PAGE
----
My Name is Asher Lev – Review by Bonnie Goldberg

West Hartford’s Playhouse on Park is asking you to take a leap of faith and enter a world that is likely foreign to you. Pease take that leap for there are many rewards to be gained. This is a story of art wrapped in religion, where the conflict is great, a mixture that is not kosher in the most basic of terms.

That struggle between religion and art is personified in the current excellent offering of “My Name is Asher Lev,” by Aaron Posner, adapted from the Chaim Potok novel. It will run until Sunday, May 12.

A sheltered young man from Brooklyn, a Hasidic Jew who has deep beliefs in God, finds that his wondrous gift as an artist clashes dramatically with his faith and his family’s and community’s feelings.

Jordan Sobel is sincere and passionate as Asher Lev, the conflicted protagonist who is forced to choose between two loves. He is caught in the world of his ancestors and the observant Jewish community, and especially his own father who does not understand his compulsive need to create and to draw. His parents are threatened by his art, particularly his fascination with Christian symbolism and the representation of the unclothed female form.

His father Aryeh, a devoted Dan Shor, has dedicated his life to Jewish causes, traveling to Russia to help better the plight of the Jews trapped there, building yeshivas for study. His mother Rivkah, a compassionate Stefanie London, has suffered traumatically when her brother is killed doing similar work to her husband’s and she decides, after her deep depression lifts, to go to college so she can continue her brother’s missionary work for the Rebbe.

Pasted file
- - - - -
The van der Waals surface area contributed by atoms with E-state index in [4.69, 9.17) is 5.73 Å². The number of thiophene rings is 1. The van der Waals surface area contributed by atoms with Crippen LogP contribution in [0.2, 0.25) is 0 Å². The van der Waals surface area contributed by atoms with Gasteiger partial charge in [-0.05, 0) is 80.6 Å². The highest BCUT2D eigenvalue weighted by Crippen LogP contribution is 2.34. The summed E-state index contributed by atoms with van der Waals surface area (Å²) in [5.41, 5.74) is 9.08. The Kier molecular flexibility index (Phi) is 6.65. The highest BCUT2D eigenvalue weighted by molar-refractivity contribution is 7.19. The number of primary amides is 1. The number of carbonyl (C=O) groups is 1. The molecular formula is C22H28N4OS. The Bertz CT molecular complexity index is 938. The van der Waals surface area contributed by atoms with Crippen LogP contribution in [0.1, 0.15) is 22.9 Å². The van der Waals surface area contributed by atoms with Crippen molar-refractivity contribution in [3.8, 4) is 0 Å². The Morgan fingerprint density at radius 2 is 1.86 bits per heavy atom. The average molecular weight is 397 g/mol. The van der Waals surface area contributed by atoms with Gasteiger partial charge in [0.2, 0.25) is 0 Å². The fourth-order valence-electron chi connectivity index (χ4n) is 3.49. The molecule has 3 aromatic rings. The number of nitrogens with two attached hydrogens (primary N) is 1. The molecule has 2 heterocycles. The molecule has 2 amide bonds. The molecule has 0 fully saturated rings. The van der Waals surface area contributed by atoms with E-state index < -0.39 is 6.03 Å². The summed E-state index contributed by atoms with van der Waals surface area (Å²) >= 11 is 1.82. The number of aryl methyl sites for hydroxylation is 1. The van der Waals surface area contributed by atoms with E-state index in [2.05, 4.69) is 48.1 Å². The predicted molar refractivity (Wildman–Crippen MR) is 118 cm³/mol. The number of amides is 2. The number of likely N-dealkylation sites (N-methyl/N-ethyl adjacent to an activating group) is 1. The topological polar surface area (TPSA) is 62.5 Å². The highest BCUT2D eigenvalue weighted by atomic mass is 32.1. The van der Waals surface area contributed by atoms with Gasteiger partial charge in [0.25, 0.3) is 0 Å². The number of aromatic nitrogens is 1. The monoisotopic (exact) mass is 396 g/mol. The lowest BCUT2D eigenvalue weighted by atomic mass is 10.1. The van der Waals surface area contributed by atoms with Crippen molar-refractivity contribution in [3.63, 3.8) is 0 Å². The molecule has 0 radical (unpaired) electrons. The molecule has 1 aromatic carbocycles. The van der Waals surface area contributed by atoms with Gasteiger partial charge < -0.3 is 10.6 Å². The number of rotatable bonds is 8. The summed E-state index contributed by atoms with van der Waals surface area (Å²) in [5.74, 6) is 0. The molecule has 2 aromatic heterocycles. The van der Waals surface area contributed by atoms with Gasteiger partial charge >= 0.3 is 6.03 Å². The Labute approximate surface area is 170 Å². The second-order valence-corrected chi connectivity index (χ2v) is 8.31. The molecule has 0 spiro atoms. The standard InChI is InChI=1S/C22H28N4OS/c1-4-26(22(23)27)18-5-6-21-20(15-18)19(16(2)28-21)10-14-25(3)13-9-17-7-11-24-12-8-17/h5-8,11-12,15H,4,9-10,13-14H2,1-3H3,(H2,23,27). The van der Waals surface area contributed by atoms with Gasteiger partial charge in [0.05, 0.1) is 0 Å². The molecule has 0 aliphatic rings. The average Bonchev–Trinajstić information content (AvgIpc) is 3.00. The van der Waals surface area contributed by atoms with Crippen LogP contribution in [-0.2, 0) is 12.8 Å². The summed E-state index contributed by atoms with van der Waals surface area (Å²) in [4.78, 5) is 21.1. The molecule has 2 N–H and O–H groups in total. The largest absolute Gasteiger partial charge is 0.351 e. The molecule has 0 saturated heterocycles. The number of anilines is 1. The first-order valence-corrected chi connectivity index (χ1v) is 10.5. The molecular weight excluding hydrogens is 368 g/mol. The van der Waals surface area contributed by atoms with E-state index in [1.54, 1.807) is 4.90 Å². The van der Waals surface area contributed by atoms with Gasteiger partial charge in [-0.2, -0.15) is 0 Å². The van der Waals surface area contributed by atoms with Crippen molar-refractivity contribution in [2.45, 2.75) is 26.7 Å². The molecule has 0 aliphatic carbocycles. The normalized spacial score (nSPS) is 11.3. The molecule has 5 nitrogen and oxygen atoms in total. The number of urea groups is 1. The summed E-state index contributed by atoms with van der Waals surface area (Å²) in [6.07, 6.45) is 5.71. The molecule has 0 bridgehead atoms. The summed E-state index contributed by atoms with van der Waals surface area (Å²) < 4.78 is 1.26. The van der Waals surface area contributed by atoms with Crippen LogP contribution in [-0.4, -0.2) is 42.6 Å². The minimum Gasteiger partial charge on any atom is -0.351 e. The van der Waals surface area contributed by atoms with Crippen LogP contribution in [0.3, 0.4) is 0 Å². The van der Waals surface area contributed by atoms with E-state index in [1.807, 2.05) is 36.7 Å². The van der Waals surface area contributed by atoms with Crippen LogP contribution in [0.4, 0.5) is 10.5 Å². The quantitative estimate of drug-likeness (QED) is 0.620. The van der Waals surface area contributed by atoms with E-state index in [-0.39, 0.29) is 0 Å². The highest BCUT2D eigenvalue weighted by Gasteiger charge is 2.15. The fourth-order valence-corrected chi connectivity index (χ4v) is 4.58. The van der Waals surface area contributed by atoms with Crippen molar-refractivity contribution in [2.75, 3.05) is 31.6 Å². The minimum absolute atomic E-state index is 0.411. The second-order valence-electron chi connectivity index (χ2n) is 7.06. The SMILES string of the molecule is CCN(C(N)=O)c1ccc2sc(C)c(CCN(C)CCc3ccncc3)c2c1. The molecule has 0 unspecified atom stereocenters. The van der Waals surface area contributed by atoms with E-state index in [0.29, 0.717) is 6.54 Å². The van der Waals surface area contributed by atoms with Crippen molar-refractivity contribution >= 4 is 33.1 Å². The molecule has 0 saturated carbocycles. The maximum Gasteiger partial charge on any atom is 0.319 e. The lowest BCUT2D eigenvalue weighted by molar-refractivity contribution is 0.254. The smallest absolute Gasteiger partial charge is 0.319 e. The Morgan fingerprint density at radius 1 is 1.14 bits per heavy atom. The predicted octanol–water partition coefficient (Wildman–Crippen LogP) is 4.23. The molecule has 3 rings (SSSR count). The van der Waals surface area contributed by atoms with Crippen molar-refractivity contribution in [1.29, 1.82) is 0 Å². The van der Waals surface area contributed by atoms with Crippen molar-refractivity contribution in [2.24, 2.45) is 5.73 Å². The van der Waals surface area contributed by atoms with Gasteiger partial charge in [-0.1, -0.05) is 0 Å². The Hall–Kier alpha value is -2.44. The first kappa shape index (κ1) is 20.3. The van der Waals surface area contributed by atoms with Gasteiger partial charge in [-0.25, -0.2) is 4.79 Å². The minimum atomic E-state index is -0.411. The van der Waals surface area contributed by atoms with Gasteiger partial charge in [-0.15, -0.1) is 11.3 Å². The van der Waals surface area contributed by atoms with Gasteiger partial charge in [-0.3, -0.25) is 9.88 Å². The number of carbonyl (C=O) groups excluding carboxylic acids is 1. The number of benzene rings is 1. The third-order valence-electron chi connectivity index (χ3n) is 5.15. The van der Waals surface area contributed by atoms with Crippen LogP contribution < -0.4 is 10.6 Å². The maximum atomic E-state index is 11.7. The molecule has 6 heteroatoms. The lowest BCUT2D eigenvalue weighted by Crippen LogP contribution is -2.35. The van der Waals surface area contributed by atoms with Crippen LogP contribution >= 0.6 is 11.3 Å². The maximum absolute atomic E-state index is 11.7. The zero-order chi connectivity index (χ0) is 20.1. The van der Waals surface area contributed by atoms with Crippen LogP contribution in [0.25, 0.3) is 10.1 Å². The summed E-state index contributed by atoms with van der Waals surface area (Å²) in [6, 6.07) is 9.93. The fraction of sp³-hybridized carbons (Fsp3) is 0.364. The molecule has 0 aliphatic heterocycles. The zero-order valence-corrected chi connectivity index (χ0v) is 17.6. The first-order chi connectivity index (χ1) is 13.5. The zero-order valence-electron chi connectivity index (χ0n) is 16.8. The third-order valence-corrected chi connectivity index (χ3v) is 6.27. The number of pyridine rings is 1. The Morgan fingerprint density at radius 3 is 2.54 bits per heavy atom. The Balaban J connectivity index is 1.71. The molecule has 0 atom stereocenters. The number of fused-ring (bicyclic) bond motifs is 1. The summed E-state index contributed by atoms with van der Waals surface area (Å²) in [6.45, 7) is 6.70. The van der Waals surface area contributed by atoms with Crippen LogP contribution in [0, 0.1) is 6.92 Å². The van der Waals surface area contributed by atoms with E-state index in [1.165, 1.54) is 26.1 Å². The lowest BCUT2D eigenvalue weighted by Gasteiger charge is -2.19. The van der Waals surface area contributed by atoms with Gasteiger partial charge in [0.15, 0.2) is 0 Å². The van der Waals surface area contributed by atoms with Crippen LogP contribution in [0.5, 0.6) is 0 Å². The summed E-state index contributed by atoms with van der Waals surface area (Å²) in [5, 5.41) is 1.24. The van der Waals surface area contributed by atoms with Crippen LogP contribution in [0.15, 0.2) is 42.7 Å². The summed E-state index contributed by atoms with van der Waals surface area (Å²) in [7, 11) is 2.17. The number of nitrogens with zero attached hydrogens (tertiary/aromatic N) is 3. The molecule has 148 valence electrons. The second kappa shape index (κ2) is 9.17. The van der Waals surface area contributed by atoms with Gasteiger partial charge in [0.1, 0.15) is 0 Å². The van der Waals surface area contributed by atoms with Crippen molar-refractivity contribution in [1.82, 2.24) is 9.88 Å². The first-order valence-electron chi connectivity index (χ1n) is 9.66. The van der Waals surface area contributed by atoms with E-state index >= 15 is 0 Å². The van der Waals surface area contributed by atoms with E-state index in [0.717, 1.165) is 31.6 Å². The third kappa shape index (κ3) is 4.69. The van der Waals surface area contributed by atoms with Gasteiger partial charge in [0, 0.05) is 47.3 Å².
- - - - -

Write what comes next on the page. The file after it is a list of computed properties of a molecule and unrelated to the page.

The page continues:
The play goes back in time to Asher’s childhood, highlighting key moments in his development, when his drawing is as natural and necessary as his breathing. It focuses on his introduction by the Rebbe to his mentor Jacob Kahn (also portrayed by Dan Shor), the painter, an act that changes his life’s direction. Ultimately Asher must choose one path to travel. He will not apologize for his choices, even if it means a permanent alienation from his family and community. Joseph Discher directs a superb cast of three in this compelling play of anguish and ecstasy.

For tickets ($25-40), call the Playhouse on Park, 244 Park Road, West Hartford at 860-523-5900 ext, 10 or online Performances are Wednesday at 7:30 p.m., Thursday at 7:30 p.m., Friday at 8 p.m., Saturday often at 2 p.m. and 8 p.m. and Sunday at 2 p.m. and often at 7 p.m.

Chaim Potok and Asher Lev celebrate much in common in this autobiographical drama that give Asher credit for painting “Brooklyn Crucifixion,” a masterwork Potok himself created. Both try to correct a world out of balance and try not to tumble into the Sitra Achra, the Other Side where evil lives.